The Act as IdeaUniversity of Pennsylvania Press Pennsylvania Studies in Human Rights
The term "genocide"—"group killing"—which first appeared in Raphael Lemkin's 1944 book, Axis Rule in Occupied Europe, had by 1948 established itself in international law through the United Nations Convention on the Prevention and Punishment of the Crime of Genocide. Since then the charge of genocide has been both widely applied but also contested. In Genocide: The Act as Idea, Berel Lang examines and illuminates the concept of genocide, at once articulating difficulties in its definition and proposing solutions to them. In his analysis, Lang explores the relation of genocide to group identity, individual and corporate moral responsibility, the concept of individual and group intentions, and the concept of evil more generally.
The idea of genocide, Lang argues, represents a notable advance in the history of political and ethical thought which proposed alternatives to it, like "crimes against humanity," fail to take into account.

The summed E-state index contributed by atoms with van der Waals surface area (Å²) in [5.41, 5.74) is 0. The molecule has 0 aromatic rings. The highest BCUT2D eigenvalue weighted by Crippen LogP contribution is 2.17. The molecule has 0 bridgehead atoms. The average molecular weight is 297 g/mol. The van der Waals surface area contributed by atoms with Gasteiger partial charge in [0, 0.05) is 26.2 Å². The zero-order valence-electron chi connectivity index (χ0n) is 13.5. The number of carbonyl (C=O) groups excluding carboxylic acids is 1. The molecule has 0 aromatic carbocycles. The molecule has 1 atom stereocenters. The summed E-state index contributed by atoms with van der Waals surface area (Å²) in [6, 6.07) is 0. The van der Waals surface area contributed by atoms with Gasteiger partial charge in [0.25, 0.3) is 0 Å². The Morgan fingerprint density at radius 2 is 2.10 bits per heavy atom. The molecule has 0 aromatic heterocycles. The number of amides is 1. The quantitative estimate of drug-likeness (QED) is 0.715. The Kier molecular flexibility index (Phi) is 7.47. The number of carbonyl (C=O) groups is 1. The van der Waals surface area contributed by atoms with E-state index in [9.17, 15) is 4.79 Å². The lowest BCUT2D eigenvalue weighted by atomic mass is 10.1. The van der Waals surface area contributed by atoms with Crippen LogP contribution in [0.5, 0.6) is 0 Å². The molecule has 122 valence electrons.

The United Nations Convention on the Prevention and Punishment of the Crime of Genocide
PART I: BETWEEN GENOCIDE AND "GENOCIDE"'
1. The Evil in Genocide
2. Genocide and Comparative Evil: Counting Victims, Numbers, Degrees
3. Disputing ''Genocide'': Issues of Uniqueness and Group-Identity
4. The Pushback and Its Search for a Replacement
PART II: GENOCIDE AS PAST AND PRESENCE
5. "Genocide'' and ''Holocaust'': Language as History
6. Raphael Lemkin, Unsung Hero: Reparation
7. From Genocide to Group-Rights
8. Arendt on the Evil in Genocide: Banality's Depths
"Even after all that has already been said, both by himself and others, Berel Lang offers an original analysis of the historical phenomenon (genocide) and of the concept ('genocide'). Lang disarms his opponents with an effortlessness that is at once engaging and endearing, the work of a philosopher, historian, and rhetorician very much in his prime. This is a work of conceptual history of the highest order."—Reviews in Religion and Theology
"What distinguishes Berel Lang's work is its rare combination of philosophical sophistication and nuance coupled with what can only be called moral sensitivity."—Michael L. Morgan, University of Toronto